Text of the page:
Elevate Magazine / Autumn 2004 / Portrait
By Pam Fulford
Cynthia Brandt is bald. And she couldn’t be happier – She never had a bad hair day.
Tell us about your condition – alopecia – and what triggered it?
There are three main types of alopecia: alopecia areata (patches of hair missing on the scalp and body), alopecia totalis (baldness on the scalp only) and alopecia universalis (baldness on the scalp and the body). I go back and forth between totalis and universalis. Actually, it’s all rather ironic – I can’t grow a single hair on my head, but I still have to wax my lip. How is that fair? My husband jokes I should grow it out and do a comb-over! Alopecia is believed to be an autoimmune disorder – a disease caused by the body producing an immune response against its own tissues. When I was 16, I was in a car accident. A week later, my hair fell out; I could pull it out by the fistful. Obviously, I must have had a genetic predisposition to it. Fourteen years later, I’m still bald.
Why did you decide to start wearing wigs?
At the beginning, I wore nothing but wigs, because I didn’t want anyone to know I was bald. Playing sports was hard. I was reluctant on the field because I was worried the wig would fall off. When I started dating, once guys found out I was bald, they lost interest. Over the years, I just got more and more comfortable in my own skin. Now, most of the time I don’t wear wigs, but I’ve had some fun, wild ones over the years. For me, it’s like playing dress-up. I’m a huge fan of Continental Hair, where I buy all my wigs, and Michael Suba, who styles all of them.
So when you buy a wig, you’re not trying to hide?
I embrace my baldness. I don’t understand why people are negative about alopecia. It’s just hair. There are so many other things in life that are worse. Maybe it’s my personality, or the fact that I come from a long line of strong women who’ve dealt with a lot worse, but I think true beauty in life comes through hardship. I’ve taken this opportunity to become a better woman, instead of being bitter. Besides, I rather enjoy all the attention I get when I’m wearing wigs!
How did your family react when you lost your hair and starting wearing a wig?
I think my mother had the toughest time. She cried when I bought my very first wig. My dad is old-fashioned and begged me to wear a wig on my wedding day. Instead, I walked down the aisle bald with a beautiful wreath of flowers. I felt so pretty. As for my husband, when I first met him, I was wearing a wig, so he didn’t know right away. He says that before he met me he could never imagine marrying a bald woman; now he can’t imagine being married to someone who isn’t bald.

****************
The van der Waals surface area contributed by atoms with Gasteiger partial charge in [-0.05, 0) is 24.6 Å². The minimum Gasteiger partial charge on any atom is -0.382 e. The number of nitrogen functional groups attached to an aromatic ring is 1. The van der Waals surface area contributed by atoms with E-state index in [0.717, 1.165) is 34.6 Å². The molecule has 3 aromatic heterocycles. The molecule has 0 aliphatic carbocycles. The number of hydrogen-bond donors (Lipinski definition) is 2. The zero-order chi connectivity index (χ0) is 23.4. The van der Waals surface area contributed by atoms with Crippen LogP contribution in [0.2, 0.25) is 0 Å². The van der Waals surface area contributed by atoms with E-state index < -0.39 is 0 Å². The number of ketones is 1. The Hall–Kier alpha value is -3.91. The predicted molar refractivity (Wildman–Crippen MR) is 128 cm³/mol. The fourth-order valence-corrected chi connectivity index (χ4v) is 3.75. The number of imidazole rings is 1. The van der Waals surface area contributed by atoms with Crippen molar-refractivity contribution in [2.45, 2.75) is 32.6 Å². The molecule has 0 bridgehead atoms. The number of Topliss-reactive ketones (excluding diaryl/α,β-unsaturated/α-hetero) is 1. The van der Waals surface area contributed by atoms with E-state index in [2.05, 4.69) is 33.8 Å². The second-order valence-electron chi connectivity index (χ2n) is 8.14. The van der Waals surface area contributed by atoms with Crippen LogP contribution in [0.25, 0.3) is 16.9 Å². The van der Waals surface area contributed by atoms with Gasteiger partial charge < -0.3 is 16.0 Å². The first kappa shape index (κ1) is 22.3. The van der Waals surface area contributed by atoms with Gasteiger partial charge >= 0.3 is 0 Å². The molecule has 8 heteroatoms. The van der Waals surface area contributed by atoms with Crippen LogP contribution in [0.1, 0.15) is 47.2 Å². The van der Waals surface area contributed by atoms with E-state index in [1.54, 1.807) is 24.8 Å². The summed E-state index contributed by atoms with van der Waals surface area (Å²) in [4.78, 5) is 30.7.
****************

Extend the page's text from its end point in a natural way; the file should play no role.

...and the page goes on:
What’s your advice to a woman buying her first wig?
Buy human hair – it’s worth it! Synthetic hair looks like Barbie hair to me. I have three human-hair wigs – and most people have no idea it’s not my real hair. I’ve got a blonde, a brunette and a redhead, and I’m planning to buy another soon. There’s a new form of technology that vacuums the hair to your head, sealing it like Tupperware. It will never fall off, and you can even swim with it on!
What’s your biggest frustration?
The most frustrating thing about alopecia is that it can come and go. A year after I lost my hair, it almost all grew back, but then it fell out again. It was more upsetting the second time around. I recently lost my eyebrows again and I miss them! It’s a real nuisance to have to paint them on every morning. It’s difficult to get them perfectly balanced. I’ve debated getting permanent makeup, but I’m nervous if they do grow back, will I have four eyebrows?!
What are your hobbies and interests?
My girlfriends. We play soccer together, which I love. I also like biking, reading and being outdoors. I love being a mom. I hate to shop, but I love to hang out wherever there’s good company. My friends and I often go to the Duke of Gloucester, the pub that sponsors our team in the Toronto Soccer League.
Wigs styled by Michael Suba, Continental Hair, 416-923-7747.